James Casebere is a Michigan born Fort Greene Brooklyn based artist, graduated from the Minneapolis College of Art and Design with a BFA. Casebere’s pioneering work has established him at the forefront of artists working with constructed photography. Based solidly on an understanding of architecture as well as art historical and cinematic sources, Casebere’s abandoned spaces are hauntingly evocative. His table-sized constructions are made of simple materials, pared down to essential forms. Early bodies of work include images of the American suburban home. This was followed by both photographs and sculptural installations addressing and sometimes poking fun at a mythical American West. In the early 1990s, Casebere turned his attention to the development of different cultural institutions during The Enlightenment, and their representation as architectural types, particularly prisons.
This guy was a big inspiration for my “Absent City” shoot. His works is composed of amazing miniatures, he uses light and sometimes water to flood the environment almost giving the feeling that these elements are the subject of the photograph. He also has a superb sense of color. Check out his work!
James Casebere (American, born 1953), Subdivision with Spotlight, 1982, Gelatin silver print, 16 x 20”, Collection of the artist.
I’ve been reading lately about subdivisions. I read a while ago about Sunburnt Cities, a new book by Justin B. Hollander, an Urban Planning prof at Tufts, who takes on the assumption that sunbelt cities will simply grow their way out of this economic crisis. (He’s not buying it. And no one else is buying either.) Unfortunately, because Hollander’s book is an academic printing, it’s $35+ for just the Kindle version—too steep for me to justify. So I’m casting about for alternatives.
I’d like to pinpoint, as close as possible, maybe within a few years, the moment in time when subdivisions went from mostly desirable communities to being labeled and mapped as the address of the crushed soul. At some point the hissing of urban dwellers began to drown out the hissing of sprinklered summer lawns. Or the hissing one heard out in the sprawl was not the lawn but the sound of air as it went out of dreams.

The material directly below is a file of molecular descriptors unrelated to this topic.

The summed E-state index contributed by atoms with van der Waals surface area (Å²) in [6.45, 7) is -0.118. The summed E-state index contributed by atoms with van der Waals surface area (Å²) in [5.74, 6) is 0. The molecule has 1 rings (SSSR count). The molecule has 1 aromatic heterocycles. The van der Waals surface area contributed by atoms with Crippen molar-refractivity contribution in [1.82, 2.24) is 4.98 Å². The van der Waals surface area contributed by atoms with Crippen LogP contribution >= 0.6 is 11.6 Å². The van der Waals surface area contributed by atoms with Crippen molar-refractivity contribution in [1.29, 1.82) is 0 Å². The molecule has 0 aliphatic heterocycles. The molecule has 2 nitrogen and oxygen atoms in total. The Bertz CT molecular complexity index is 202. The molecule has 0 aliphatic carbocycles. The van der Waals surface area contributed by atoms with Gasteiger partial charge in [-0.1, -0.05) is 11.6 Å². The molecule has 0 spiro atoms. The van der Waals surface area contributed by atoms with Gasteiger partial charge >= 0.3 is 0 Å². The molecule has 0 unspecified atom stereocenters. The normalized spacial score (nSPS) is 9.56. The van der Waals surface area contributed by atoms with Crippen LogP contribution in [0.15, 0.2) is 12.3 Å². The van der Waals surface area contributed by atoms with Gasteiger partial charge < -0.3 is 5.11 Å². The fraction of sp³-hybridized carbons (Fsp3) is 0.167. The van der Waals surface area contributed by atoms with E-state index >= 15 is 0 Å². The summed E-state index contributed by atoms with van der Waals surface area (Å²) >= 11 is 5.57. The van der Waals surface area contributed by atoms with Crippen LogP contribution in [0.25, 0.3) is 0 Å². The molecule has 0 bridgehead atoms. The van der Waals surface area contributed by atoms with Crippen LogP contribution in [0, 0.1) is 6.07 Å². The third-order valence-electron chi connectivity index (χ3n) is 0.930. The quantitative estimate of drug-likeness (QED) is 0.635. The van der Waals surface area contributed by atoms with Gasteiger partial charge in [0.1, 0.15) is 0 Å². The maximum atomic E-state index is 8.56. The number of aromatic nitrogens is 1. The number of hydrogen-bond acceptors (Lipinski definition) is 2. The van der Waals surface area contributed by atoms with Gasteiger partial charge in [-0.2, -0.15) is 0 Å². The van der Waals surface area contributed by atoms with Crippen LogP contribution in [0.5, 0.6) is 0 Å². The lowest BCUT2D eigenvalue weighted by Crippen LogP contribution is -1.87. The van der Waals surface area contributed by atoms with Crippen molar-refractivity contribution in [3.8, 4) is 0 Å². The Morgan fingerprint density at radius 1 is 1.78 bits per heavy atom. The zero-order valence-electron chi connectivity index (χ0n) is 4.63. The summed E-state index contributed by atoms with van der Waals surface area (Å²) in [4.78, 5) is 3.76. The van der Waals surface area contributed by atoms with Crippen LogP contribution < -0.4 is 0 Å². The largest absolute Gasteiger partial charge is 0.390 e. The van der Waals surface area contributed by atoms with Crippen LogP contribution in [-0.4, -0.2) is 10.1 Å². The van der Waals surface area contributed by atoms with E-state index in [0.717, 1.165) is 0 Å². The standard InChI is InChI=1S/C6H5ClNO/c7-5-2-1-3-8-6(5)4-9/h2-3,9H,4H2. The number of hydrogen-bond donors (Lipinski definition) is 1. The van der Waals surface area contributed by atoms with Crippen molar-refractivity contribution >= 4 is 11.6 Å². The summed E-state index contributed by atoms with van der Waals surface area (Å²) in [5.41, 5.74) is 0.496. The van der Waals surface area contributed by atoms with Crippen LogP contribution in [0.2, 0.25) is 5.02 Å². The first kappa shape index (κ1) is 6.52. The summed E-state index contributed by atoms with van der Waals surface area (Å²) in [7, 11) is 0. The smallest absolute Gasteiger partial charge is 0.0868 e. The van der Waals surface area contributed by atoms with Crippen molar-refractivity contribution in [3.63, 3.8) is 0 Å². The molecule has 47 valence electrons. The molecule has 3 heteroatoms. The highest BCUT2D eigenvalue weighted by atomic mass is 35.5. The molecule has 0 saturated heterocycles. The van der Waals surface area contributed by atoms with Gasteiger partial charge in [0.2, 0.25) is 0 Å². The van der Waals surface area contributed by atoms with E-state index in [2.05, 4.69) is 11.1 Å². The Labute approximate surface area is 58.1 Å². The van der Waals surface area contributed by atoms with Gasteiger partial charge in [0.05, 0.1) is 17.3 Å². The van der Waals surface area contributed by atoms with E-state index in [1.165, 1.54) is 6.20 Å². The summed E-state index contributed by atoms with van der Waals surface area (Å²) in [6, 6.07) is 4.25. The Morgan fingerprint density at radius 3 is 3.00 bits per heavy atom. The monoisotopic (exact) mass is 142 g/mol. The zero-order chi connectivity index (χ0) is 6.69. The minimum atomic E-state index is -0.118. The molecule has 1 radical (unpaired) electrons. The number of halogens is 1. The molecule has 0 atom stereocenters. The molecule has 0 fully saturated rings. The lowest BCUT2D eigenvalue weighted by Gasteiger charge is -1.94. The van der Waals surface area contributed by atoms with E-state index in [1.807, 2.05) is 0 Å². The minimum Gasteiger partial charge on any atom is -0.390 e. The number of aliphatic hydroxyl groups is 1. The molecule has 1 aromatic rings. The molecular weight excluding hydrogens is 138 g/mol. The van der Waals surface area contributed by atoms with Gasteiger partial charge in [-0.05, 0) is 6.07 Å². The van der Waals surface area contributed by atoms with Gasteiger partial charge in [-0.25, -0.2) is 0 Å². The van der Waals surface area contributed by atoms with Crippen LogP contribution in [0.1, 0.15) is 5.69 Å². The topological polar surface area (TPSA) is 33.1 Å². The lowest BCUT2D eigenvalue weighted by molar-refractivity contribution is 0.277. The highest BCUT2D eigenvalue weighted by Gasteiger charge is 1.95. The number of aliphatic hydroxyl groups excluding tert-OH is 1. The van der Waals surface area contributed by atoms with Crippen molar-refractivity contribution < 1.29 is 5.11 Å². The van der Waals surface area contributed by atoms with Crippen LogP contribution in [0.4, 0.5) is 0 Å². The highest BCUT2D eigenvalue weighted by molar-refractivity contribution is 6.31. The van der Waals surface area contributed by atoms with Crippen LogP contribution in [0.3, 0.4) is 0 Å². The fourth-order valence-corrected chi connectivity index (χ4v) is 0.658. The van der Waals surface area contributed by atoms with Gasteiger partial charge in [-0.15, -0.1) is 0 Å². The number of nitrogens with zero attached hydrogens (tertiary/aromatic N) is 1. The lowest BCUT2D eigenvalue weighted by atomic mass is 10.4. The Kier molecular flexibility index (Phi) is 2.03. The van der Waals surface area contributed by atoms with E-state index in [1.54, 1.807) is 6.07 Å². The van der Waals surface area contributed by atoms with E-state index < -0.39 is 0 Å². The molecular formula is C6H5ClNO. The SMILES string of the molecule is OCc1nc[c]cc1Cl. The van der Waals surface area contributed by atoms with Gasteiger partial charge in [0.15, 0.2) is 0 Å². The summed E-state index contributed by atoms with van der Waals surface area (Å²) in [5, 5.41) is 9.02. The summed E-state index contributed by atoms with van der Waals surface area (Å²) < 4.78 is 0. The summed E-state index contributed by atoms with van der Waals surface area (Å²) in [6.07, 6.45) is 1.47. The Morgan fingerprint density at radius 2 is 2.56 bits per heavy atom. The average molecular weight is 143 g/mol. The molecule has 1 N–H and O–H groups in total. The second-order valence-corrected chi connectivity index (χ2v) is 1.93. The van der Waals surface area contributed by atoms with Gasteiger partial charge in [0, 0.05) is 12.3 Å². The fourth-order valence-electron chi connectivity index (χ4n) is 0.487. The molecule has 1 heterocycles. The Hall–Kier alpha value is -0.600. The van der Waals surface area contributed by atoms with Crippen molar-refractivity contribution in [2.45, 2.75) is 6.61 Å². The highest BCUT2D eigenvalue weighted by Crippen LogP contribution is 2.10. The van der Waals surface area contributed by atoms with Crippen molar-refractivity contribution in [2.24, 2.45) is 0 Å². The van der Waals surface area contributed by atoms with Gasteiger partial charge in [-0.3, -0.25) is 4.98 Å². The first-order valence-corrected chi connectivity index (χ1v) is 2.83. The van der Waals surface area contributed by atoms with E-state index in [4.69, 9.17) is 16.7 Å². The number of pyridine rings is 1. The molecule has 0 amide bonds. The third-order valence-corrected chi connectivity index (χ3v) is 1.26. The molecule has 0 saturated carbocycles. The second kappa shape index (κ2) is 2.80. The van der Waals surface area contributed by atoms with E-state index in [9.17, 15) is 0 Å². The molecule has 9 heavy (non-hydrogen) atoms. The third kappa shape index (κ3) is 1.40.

If that moment in time proves hard to pin down, it’s probably because past and present haters of subdivisions had first to come to terms with an irrefutable fact of subdivisions: their functionality. Even today, when many sunbelt subdivisions come complete (or incomplete) with tumbleweeds and an Ennio Morricone soundtrack, decades after the first satires of life in subdivisions (Cheever’s The Swimmerwas published in 1964), the argument for subdivisions will go something like this: Yes, they’re soulless and bereft of personality, but they are also without traffic snarls and all the associated travails of urban life. (If “travails” or some other similarly anodyne word was substituted with “evils”—the evils of urban life—a racial subtext was usually lurking beneath, like the ravenous bugs in the opening scene of Lynch’s Blue Velvet.)
It now seems that the only remaining defenders of subdivisions are those sunburnt sunbelt cities. But not all of them. A few are trying to change their focus from growth at all costs to sustainability, including making banks, not just the developers they financed, responsible for picking up the mess when a subdivision goes…south.